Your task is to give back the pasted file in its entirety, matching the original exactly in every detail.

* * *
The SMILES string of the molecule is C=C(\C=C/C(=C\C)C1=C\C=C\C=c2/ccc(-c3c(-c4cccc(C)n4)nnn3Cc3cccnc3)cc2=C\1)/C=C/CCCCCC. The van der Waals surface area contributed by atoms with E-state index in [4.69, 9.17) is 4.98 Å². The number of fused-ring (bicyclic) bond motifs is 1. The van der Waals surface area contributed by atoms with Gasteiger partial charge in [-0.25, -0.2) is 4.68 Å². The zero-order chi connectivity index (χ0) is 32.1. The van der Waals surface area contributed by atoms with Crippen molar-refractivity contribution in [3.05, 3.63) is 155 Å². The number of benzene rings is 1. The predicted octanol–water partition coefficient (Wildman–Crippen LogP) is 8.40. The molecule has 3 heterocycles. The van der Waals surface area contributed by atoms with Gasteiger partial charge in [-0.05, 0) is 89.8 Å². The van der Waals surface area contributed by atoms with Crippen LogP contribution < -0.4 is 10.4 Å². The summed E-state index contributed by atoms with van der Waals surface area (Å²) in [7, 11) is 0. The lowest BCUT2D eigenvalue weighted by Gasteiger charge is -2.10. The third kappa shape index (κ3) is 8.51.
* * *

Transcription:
The SMILES string of the molecule is C=C(\C=C/C(=C\C)C1=C\C=C\C=c2/ccc(-c3c(-c4cccc(C)n4)nnn3Cc3cccnc3)cc2=C\1)/C=C/CCCCCC. The van der Waals surface area contributed by atoms with E-state index in [4.69, 9.17) is 4.98 Å². The number of fused-ring (bicyclic) bond motifs is 1. The van der Waals surface area contributed by atoms with Gasteiger partial charge in [-0.25, -0.2) is 4.68 Å². The zero-order chi connectivity index (χ0) is 32.1. The van der Waals surface area contributed by atoms with Crippen molar-refractivity contribution in [3.05, 3.63) is 155 Å². The number of benzene rings is 1. The predicted octanol–water partition coefficient (Wildman–Crippen LogP) is 8.40. The molecule has 3 heterocycles. The van der Waals surface area contributed by atoms with Gasteiger partial charge in [-0.05, 0) is 89.8 Å². The van der Waals surface area contributed by atoms with Crippen LogP contribution < -0.4 is 10.4 Å². The summed E-state index contributed by atoms with van der Waals surface area (Å²) in [7, 11) is 0. The lowest BCUT2D eigenvalue weighted by Gasteiger charge is -2.10. The third kappa shape index (κ3) is 8.51.